Monday, June 14, 2010

Oiled birds: to clean or not to clean

We're the type of people who pick featherless blind birdies who have fallen out of their nests off the sidewalk and try to save them, so for us, it's always seemed like a no-brainer that one would try to save the birds mired in crude oil as a consequence of a drilling disaster. However, is this really the most compassionate thing?

Maybe not.
[Environmental biologist and expert on oil clean-up, Silvia] Gaus claims that 99% of the rescued and cleaned birds will die, usually within about seven days, and it will be a more painful death that takes longer than if they’d just been left alone. As a consequence, many recommend quick and painless euthanization. A National Geographic article complicates the story, reporting that survival rates depend on characteristics of the spill, but still reports that scientists largely have little hope that many birds rescued from the Gulf will survive. A better strategy for saving birds, they say, is trying to keep them out of the oil in the first place.
Or maybe so.
[S]tudies indicate that many seabirds do survive the oiling and rehabilitation process successfully returning to their wild condition. And in some cases (when birds are located and observed in breeding colonies) have been shown to breed successfully for many years following their oiling, rehabilitation and release. These studies show that a bird’s survival is often based on how a specific species can cope with the stress of the entire process from oiling to rehabilitation, and that their overall survivorship across species is far greater than Sharp’s assertions. As survivorship may be correlated to individual species it is irresponsible to draw conclusions of survivability from one species to another, rather, in depth studies must be conducted for each species considered if we are to begin to answer this question with any measure of reliability.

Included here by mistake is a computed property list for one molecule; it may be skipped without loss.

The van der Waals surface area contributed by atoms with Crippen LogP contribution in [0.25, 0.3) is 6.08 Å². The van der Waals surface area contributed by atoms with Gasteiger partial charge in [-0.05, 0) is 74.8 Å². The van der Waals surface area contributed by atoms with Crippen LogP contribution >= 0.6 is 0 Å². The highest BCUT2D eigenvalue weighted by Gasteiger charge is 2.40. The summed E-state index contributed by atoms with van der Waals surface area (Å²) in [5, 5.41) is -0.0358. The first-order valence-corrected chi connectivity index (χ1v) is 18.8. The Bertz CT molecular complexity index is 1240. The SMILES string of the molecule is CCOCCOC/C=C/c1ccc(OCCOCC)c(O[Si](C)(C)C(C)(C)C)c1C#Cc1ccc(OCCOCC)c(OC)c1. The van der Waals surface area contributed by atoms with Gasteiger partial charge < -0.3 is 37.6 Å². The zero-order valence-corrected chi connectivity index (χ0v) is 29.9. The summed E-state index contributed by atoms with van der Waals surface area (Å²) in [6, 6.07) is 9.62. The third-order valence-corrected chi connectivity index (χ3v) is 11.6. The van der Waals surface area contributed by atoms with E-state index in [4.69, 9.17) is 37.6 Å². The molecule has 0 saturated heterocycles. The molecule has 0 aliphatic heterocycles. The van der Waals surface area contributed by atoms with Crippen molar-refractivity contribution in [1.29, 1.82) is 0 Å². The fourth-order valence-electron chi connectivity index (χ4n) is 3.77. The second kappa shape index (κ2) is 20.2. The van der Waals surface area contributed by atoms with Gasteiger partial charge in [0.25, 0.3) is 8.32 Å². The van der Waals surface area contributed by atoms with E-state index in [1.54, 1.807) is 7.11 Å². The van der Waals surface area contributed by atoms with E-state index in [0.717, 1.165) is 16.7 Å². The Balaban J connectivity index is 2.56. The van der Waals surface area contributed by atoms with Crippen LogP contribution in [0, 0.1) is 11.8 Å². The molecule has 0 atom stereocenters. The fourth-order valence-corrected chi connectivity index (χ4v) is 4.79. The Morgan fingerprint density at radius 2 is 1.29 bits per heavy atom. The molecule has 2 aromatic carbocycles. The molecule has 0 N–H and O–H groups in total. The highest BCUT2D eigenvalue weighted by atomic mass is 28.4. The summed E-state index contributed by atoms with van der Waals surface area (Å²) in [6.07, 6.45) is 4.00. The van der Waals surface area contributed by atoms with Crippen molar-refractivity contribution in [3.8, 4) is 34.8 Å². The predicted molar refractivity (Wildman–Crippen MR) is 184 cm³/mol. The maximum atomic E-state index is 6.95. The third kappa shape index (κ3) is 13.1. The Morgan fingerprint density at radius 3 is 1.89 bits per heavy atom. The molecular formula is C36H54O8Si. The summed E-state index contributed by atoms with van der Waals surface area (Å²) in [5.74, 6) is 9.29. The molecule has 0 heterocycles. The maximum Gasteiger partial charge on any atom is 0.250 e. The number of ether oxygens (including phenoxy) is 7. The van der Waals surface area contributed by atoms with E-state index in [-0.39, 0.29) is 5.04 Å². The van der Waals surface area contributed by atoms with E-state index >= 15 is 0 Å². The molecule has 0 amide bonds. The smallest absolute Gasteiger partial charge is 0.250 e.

In other words, no one really knows. We've put our money on the birdwashers if only because of the starfish parable, which goes something like this:
A person was walking on the beach where thousands of starfish had been stranded by a high tide. The starfish were drying and dying, so the person started picking up survivors and tossing them back into the surf.

Another person walking along the beach asked, "Why are you doing that? You can't save them all and it will hardly make a difference."

The person sent another starfish back into the ocean and said, "It made a big difference to that one."
So, while we know in our hearts that washing crude off the feathers of a few sea birds won't remedy the tragedy of Deepwater Horizon (or industrial civilization), we know in our hearts that it should be done all the same. It is a small chance for humans to act compassionately and with grace towards non-human species, to be kind and caring for wildlife after all the ills we've wrought against them.

2 comments:

Anonymous said...

I agree with your take on this, as long as we keep hammering home the fact that no amount of clean-up of birds, other wildlife, or the coast itself will undo the awful effects of this disaster. And that offshore drilling to prop up our energy-guzzling way of life is a devil's bargain.

I'm afraid that all too often people dissipate their energy in clean-up efforts, which, while admirable, do little to change the underlying political landscape and doom us to more disasters.

Demarcated Landscapes said...

Yes, indeed, Anon. Absolutely.